Supported Regular Expressions Syntax
Privilege Management for Windows can control applications at a granular level by using regular expression syntax. Privilege Management for Windows uses the ATL regular expression library CAtlRegExp. Below is a summary of the regular expression syntax used by this library.
Metacharacter 
Meaning 
Example 

Any character except [\^$.?*+() 
All characters except the listed special characters match a single instance of themselves. To match one of these listed characters use a backslash escape character (see below). 
"abc" matches "abc" 
\ (backslash) 
Escape character: interpret the next character literally. 
"a\+b" matches "a+b" 
. (dot) 
Matches any single character. 
"a.b" matches "aab", "abb" or "acb", etc. 
[ ] 
Indicates a character class. Matches any character inside the brackets (for example, [abc] matches "a", "b", and "c"). 
"[abc]" matches "a", "b", or "c" 
^ (caret) 
If this metacharacter occurs at the start of a character class, it negates the character class. A negated character class matches any character except those inside the brackets (for example, [^abc] matches all characters except "a", "b", and "c"). If ^ is at the beginning of the regular expression, it matches the beginning of the input (for example, ^[abc] will only match input that begins with "a", "b", or "c"). 
"[^abc]" matches all characters except "a", "b", and "c" 
 (minus character)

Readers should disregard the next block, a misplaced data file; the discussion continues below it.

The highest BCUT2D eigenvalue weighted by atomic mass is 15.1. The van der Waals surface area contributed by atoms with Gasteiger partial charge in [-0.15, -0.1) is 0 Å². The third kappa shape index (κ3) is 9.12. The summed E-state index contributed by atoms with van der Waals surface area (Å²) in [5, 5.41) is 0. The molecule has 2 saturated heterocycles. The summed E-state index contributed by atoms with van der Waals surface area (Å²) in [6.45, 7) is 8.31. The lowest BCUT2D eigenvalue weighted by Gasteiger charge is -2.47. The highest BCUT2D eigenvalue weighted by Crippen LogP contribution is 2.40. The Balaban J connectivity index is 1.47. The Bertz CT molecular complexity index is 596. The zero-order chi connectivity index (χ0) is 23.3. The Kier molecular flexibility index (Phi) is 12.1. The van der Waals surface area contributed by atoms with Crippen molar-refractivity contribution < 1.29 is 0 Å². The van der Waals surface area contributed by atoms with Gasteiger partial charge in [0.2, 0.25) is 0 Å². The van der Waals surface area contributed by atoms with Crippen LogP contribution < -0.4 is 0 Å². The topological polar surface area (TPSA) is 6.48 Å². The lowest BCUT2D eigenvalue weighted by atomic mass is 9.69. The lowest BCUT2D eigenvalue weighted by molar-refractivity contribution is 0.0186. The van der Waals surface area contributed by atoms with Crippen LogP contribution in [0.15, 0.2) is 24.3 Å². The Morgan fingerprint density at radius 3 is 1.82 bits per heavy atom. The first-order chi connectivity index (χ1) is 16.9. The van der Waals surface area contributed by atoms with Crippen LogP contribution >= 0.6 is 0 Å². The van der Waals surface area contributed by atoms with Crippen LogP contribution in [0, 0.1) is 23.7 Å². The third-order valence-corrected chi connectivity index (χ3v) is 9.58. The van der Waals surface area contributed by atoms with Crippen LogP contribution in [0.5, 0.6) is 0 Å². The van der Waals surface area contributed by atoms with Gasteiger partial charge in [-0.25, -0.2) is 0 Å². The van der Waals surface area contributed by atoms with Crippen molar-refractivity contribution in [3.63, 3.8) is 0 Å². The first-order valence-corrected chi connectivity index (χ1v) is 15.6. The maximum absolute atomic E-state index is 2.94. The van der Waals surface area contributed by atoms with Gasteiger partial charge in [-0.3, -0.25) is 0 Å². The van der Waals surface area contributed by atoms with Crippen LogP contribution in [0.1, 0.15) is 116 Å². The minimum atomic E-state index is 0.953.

In a character class, indicates a range of characters (for example, [09] matches any of the digits "0" through "9"). 
"[09]" matches any of the digits "0" through "9" 
? 
Indicates that the preceding expression is optional: it matches once or not at all (for example, [09][09]? matches "2" and "12"). 
"ab?c" matches "ac" or "abc" 
+ 
Indicates that the preceding expression matches one or more times (for example, [09]+ matches "1", "13", "666", and so on). 
"ab+c" matches "abc" and "abbc", "abbbc", etc. 
* (asterisk) 
Indicates that the preceding expression matches zero or more times 
"ab*c" matches "ac" and "abc", "abbc", etc. 
 (vertical pipe) 
Alternation operator: separates two expressions, exactly one of which matches. 
"ab" matches "a" or "b" 
??, +?, *? 
Nongreedy versions of ?, +, and *. These match as little as possible, unlike the greedy versions which match as much as possible. Example: given the input "<abc><def>", <.*?> matches "<abc>" while <.*> matches "<abc><def>". 
Given the input "<abc><def>", <.*?> matches "<abc>" while <.*> matches "<abc><def>". 
( ) 
Grouping operator. Example: (\d+,)*\d+ matches a list of numbers separated by commas (such as "1" or "1,23,456"). 
"(One)(Two)" matches "One" or "Two" 
{ } 
Indicates a match group. The actual text in the input that matches the expression inside the braces can be retrieved through the CAtlREMatchContext object. 

\ 
Escape character: interpret the next character literally (for example, [09]+ matches one or more digits, but [09]\+ matches a digit followed by a plus character). Also used for abbreviations (such as \a for any alphanumeric character; see table below). If \ is followed by a number n, it matches the nth match group (starting from 0). Example: <{.*?}>.*?</\0> matches "<head>Contents</head>". Note that in C++ string literals, two backslashes must be used: "\\+", "\\a", "<{.*?}>.*?</\\0>". 
<{.*?}>.*?</\0> matches "<head>Contents</head>" 
$ 
At the end of a regular expression, this character matches the end of the input. Example: [09]$ matches a digit at the end of the input. 
[09]$ matches a digit at the end of the input 
 
Alternation operator: separates two expressions, exactly one of which matches (for example, Tthe matches "The" or "the"). 
Tthe matches "The" or "the") 
! 
Negation operator: the expression following ! does not match the input. Example: a!b matches "a" not followed by "b". 
a!b matches "a" not followed by "b"